3 Companies Making Wheelchair-Centric Halloween Costumes to Wow You!
Seriously MAGIC Wheelchairs
The nonprofit, Magic Wheelchair, is an organization that “builds epic costumes for kiddos in wheelchairs — at no cost to families.” Founder, Ryan Weimer, first built a magic wheelchair in 2008. Ryan’s son, Keaton, was diagnosed with SMA at 9-months. When Keaton was 3, he wanted to be a pirate for Halloween. That is when Ryan built the first magic wheelchair – a pirate ship that sailed down the neighborhood streets, with Keaton, dressed as a pirate, at the wheel.
Since then, Ryan has launched Magic Wheelchair and his crews now build amazing wheelchair-centric costumes all through the year. All of the efforts are funded through donations and all costumes are given to children at no cost. To learn more, and to donate, visit magicwheelchair.org.
Target announced earlier this year, that in addition to their Cat & Jack adaptive apparel and Pillowfort sensory-friendly pieces, they’d also sell a small selection of children’s Adaptive Halloween Costumes through their Hyde & EEK! Boutique™, in stores and online. They have multiple options for children in wheelchairs as well as sensory-friendly designs. Although there isn’t a huge selection this year, the several choices available are adorable. We hope to see these offering expand next year.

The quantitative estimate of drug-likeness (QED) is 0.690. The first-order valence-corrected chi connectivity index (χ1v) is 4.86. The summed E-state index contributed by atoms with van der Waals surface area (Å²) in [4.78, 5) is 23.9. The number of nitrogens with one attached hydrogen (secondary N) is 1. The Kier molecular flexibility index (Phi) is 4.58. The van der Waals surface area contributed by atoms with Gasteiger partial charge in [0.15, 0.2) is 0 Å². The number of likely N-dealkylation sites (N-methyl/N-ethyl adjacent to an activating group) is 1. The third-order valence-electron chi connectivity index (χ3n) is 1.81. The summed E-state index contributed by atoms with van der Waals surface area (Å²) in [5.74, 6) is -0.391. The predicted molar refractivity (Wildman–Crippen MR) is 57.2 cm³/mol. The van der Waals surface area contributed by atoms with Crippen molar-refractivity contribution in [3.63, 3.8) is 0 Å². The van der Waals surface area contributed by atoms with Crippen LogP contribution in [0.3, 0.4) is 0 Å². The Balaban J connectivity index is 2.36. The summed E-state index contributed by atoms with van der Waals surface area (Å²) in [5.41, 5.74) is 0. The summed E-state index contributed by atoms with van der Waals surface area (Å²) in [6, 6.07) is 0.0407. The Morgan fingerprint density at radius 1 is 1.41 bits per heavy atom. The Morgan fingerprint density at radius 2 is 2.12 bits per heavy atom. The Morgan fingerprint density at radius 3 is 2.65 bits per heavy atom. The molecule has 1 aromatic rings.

DIY Costume Lovers
Costume Works consistently publishes inspiring DIY ideas for every kind of Halloween custom you can (and cannot) imagine! They have a wonderful selection of wheelchair-centric DIY costume ideas that will get anyone with that DIY bug excited! To view the ideas on Costume Works or submit your own costume photos, go to costume-works.com.
The wheelchairs look great but the impact it is having on the children is more impressive! I have information regarding a few ATP positions in CA. Pay averages $100K to $150K. Let me know if you know anyone that this would benefit. Lee Lbroadhead27@gmail.com
Hello! The magicwheelchair.org link above is misspelled. But Great article!!
Corrected! Thank you for pointing that out!